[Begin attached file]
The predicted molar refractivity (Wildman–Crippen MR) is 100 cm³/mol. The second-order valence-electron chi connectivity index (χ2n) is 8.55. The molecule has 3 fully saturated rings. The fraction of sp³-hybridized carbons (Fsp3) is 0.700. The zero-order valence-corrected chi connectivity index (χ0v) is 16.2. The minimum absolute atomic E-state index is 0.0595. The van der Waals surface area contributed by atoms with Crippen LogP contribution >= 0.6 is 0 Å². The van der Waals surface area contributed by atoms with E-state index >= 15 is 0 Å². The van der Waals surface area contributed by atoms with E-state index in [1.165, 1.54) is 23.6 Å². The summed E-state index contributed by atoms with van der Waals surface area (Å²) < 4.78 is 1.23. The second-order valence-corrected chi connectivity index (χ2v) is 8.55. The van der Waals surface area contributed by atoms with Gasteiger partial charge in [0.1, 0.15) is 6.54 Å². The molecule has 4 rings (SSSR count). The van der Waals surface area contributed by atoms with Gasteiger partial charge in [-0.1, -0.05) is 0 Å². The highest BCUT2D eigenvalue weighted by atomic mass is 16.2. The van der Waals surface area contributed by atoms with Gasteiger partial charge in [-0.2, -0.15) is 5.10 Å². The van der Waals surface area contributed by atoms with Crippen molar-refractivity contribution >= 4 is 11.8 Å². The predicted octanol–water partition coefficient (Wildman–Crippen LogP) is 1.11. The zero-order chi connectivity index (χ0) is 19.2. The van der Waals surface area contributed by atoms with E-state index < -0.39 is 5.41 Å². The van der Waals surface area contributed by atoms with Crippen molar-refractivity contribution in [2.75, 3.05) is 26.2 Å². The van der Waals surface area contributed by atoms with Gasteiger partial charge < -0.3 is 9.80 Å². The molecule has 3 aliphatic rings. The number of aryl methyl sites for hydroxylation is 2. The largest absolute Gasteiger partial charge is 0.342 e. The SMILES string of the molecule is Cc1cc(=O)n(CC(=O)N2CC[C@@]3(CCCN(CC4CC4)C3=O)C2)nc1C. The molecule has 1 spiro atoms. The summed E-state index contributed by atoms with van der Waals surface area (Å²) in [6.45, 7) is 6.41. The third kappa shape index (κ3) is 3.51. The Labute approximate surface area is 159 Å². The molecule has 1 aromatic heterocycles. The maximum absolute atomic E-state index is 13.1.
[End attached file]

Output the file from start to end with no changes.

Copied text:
The predicted molar refractivity (Wildman–Crippen MR) is 100 cm³/mol. The second-order valence-electron chi connectivity index (χ2n) is 8.55. The molecule has 3 fully saturated rings. The fraction of sp³-hybridized carbons (Fsp3) is 0.700. The zero-order valence-corrected chi connectivity index (χ0v) is 16.2. The minimum absolute atomic E-state index is 0.0595. The van der Waals surface area contributed by atoms with Crippen LogP contribution >= 0.6 is 0 Å². The van der Waals surface area contributed by atoms with E-state index >= 15 is 0 Å². The van der Waals surface area contributed by atoms with E-state index in [1.165, 1.54) is 23.6 Å². The summed E-state index contributed by atoms with van der Waals surface area (Å²) < 4.78 is 1.23. The second-order valence-corrected chi connectivity index (χ2v) is 8.55. The van der Waals surface area contributed by atoms with Gasteiger partial charge in [0.1, 0.15) is 6.54 Å². The molecule has 4 rings (SSSR count). The van der Waals surface area contributed by atoms with Gasteiger partial charge in [-0.1, -0.05) is 0 Å². The highest BCUT2D eigenvalue weighted by atomic mass is 16.2. The van der Waals surface area contributed by atoms with Gasteiger partial charge in [-0.2, -0.15) is 5.10 Å². The van der Waals surface area contributed by atoms with Crippen molar-refractivity contribution >= 4 is 11.8 Å². The predicted octanol–water partition coefficient (Wildman–Crippen LogP) is 1.11. The zero-order chi connectivity index (χ0) is 19.2. The van der Waals surface area contributed by atoms with E-state index < -0.39 is 5.41 Å². The van der Waals surface area contributed by atoms with Crippen molar-refractivity contribution in [2.75, 3.05) is 26.2 Å². The van der Waals surface area contributed by atoms with Gasteiger partial charge < -0.3 is 9.80 Å². The molecule has 3 aliphatic rings. The number of aryl methyl sites for hydroxylation is 2. The largest absolute Gasteiger partial charge is 0.342 e. The SMILES string of the molecule is Cc1cc(=O)n(CC(=O)N2CC[C@@]3(CCCN(CC4CC4)C3=O)C2)nc1C. The molecule has 1 spiro atoms. The summed E-state index contributed by atoms with van der Waals surface area (Å²) in [6.45, 7) is 6.41. The third kappa shape index (κ3) is 3.51. The Labute approximate surface area is 159 Å². The molecule has 1 aromatic heterocycles. The maximum absolute atomic E-state index is 13.1.